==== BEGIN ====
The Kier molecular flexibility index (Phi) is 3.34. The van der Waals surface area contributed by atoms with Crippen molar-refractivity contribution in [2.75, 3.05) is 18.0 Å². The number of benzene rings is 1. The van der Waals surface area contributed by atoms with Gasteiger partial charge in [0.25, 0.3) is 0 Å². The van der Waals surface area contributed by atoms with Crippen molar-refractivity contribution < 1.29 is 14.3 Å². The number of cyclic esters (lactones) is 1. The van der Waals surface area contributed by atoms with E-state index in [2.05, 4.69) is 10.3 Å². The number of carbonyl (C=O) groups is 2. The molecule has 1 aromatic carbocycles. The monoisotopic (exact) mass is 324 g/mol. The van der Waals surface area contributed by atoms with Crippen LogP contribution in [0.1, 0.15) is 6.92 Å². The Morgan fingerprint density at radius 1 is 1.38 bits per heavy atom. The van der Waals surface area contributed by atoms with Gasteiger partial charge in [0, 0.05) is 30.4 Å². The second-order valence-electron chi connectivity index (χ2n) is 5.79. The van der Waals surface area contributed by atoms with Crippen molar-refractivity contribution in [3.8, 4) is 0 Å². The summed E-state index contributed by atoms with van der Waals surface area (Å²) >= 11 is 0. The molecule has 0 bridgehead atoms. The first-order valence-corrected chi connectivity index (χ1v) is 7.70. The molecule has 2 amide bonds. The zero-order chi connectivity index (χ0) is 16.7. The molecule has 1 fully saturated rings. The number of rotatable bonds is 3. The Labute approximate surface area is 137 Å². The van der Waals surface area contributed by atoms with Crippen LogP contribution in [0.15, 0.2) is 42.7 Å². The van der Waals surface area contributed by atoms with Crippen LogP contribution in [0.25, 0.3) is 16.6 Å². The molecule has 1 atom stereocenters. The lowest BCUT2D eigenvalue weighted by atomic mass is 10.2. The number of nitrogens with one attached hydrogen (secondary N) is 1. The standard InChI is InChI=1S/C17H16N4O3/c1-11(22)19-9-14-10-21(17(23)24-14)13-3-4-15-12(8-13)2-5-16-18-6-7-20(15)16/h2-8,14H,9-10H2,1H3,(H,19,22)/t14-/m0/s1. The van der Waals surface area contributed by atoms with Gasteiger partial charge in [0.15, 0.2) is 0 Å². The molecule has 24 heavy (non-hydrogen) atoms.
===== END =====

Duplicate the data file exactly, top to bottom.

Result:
The Kier molecular flexibility index (Phi) is 3.34. The van der Waals surface area contributed by atoms with Crippen molar-refractivity contribution in [2.75, 3.05) is 18.0 Å². The number of benzene rings is 1. The van der Waals surface area contributed by atoms with Gasteiger partial charge in [0.25, 0.3) is 0 Å². The van der Waals surface area contributed by atoms with Crippen molar-refractivity contribution < 1.29 is 14.3 Å². The number of cyclic esters (lactones) is 1. The van der Waals surface area contributed by atoms with E-state index in [2.05, 4.69) is 10.3 Å². The number of carbonyl (C=O) groups is 2. The molecule has 1 aromatic carbocycles. The monoisotopic (exact) mass is 324 g/mol. The van der Waals surface area contributed by atoms with Crippen LogP contribution in [0.1, 0.15) is 6.92 Å². The Morgan fingerprint density at radius 1 is 1.38 bits per heavy atom. The van der Waals surface area contributed by atoms with Gasteiger partial charge in [0, 0.05) is 30.4 Å². The second-order valence-electron chi connectivity index (χ2n) is 5.79. The van der Waals surface area contributed by atoms with Crippen molar-refractivity contribution in [3.8, 4) is 0 Å². The summed E-state index contributed by atoms with van der Waals surface area (Å²) >= 11 is 0. The molecule has 0 bridgehead atoms. The first-order valence-corrected chi connectivity index (χ1v) is 7.70. The molecule has 2 amide bonds. The zero-order chi connectivity index (χ0) is 16.7. The molecule has 1 fully saturated rings. The number of rotatable bonds is 3. The Labute approximate surface area is 137 Å². The van der Waals surface area contributed by atoms with Crippen LogP contribution in [0.15, 0.2) is 42.7 Å². The van der Waals surface area contributed by atoms with Crippen LogP contribution in [0.25, 0.3) is 16.6 Å². The molecule has 1 atom stereocenters. The lowest BCUT2D eigenvalue weighted by atomic mass is 10.2. The number of nitrogens with one attached hydrogen (secondary N) is 1. The standard InChI is InChI=1S/C17H16N4O3/c1-11(22)19-9-14-10-21(17(23)24-14)13-3-4-15-12(8-13)2-5-16-18-6-7-20(15)16/h2-8,14H,9-10H2,1H3,(H,19,22)/t14-/m0/s1. The van der Waals surface area contributed by atoms with Gasteiger partial charge in [0.15, 0.2) is 0 Å². The molecule has 24 heavy (non-hydrogen) atoms.